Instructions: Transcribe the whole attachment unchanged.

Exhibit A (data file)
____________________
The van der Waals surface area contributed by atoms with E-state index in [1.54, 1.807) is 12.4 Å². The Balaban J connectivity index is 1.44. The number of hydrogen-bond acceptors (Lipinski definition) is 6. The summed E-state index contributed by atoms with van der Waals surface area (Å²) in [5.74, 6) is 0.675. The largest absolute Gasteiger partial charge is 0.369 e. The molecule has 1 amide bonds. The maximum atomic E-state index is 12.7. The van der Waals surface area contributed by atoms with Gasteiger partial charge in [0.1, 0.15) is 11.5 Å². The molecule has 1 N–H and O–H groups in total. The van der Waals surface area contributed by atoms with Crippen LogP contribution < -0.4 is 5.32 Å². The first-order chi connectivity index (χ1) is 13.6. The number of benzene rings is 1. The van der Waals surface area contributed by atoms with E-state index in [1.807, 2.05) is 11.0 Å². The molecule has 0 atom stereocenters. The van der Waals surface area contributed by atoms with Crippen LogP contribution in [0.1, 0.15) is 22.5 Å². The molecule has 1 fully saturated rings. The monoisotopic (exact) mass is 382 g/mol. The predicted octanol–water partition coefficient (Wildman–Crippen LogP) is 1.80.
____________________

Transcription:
The van der Waals surface area contributed by atoms with E-state index in [1.54, 1.807) is 12.4 Å². The Balaban J connectivity index is 1.44. The number of hydrogen-bond acceptors (Lipinski definition) is 6. The summed E-state index contributed by atoms with van der Waals surface area (Å²) in [5.74, 6) is 0.675. The largest absolute Gasteiger partial charge is 0.369 e. The molecule has 1 amide bonds. The maximum atomic E-state index is 12.7. The van der Waals surface area contributed by atoms with Gasteiger partial charge in [0.1, 0.15) is 11.5 Å². The molecule has 1 N–H and O–H groups in total. The van der Waals surface area contributed by atoms with Crippen LogP contribution < -0.4 is 5.32 Å². The first-order chi connectivity index (χ1) is 13.6. The number of benzene rings is 1. The van der Waals surface area contributed by atoms with E-state index in [1.807, 2.05) is 11.0 Å². The molecule has 0 atom stereocenters. The van der Waals surface area contributed by atoms with Crippen LogP contribution in [0.1, 0.15) is 22.5 Å². The molecule has 1 fully saturated rings. The monoisotopic (exact) mass is 382 g/mol. The predicted octanol–water partition coefficient (Wildman–Crippen LogP) is 1.80.